The United Nations asks international justice for its opinion on the Israeli occupation

On Friday, the United Nations General Assembly adopted a resolution calling on the International Court of Justice to consider the issue of the Israeli occupation of Palestinian lands, the day after Benjamin Netanyahu assumed the presidency of a government that is the most right-wing in Israel’s history.

Palestinian officials said the UN vote to ask the International Court of Justice to give an opinion on the Israeli occupation was a victory and Israel must be held accountable.

The resolution was supported by 87 votes, 26 against, and 53 abstentions, amid the division of Western countries over the issue, while the Arab countries voted unanimously in favor of it, including those that normalized their relations with Israel.

The text calls for the Hague-based International Court to determine “the legal consequences of Israel’s continued violation of the right of the Palestinian people to self-determination” as well as its actions to “change the demographic composition, character and status of the city of Jerusalem.”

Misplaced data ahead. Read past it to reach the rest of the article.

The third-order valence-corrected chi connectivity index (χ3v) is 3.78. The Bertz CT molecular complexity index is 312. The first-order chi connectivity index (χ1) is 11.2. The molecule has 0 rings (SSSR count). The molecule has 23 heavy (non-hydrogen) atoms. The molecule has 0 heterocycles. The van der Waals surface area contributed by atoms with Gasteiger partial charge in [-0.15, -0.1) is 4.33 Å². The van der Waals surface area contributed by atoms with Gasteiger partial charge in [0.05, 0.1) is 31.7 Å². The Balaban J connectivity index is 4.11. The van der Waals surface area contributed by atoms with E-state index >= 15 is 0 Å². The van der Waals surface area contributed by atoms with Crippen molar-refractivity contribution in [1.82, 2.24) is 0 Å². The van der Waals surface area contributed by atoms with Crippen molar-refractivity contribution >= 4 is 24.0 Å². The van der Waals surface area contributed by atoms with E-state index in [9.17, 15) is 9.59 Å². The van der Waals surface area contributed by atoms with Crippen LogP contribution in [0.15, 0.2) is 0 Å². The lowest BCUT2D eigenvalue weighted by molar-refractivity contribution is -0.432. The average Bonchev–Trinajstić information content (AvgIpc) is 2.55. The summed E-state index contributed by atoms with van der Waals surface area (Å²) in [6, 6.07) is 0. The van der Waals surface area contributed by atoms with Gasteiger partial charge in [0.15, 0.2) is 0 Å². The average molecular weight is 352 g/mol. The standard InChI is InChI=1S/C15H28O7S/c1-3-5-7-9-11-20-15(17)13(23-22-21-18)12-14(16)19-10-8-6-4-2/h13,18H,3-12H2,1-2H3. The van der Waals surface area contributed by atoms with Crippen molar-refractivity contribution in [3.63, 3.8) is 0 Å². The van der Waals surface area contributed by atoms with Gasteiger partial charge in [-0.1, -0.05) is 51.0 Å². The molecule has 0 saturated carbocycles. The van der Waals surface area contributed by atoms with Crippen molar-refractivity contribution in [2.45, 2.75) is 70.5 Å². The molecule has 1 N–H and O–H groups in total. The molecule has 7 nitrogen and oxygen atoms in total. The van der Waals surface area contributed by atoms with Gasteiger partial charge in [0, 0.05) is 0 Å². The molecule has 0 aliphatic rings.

The Palestinian delegate to the United Nations, Riyad Mansour, said that the vote sent a message to Netanyahu’s new government regarding its intention to promote “settlement and racist” policies, praising countries that did not succumb to “threats and pressures.”

For his part, Israeli Ambassador Gilad Erdan described the decision as “a moral disgrace to the United Nations,” adding, “No international organization can decide whether the Jewish people are occupied in their land.” “Any decision taken by a judicial body that receives its mandate from the politicized and morally bankrupt United Nations is completely illegitimate,” he said.

The resolution also calls on Israel to put an end to settlement activity. But the General Assembly does not have binding power, unlike the UN Security Council, where Israel’s ally the United States has veto power.

The United States, the United Kingdom and Germany opposed the resolution, while France abstained.

British diplomat Thomas Phipps said, “We do not believe that the referral to the International Court of Justice will help push the parties involved towards dialogue.”

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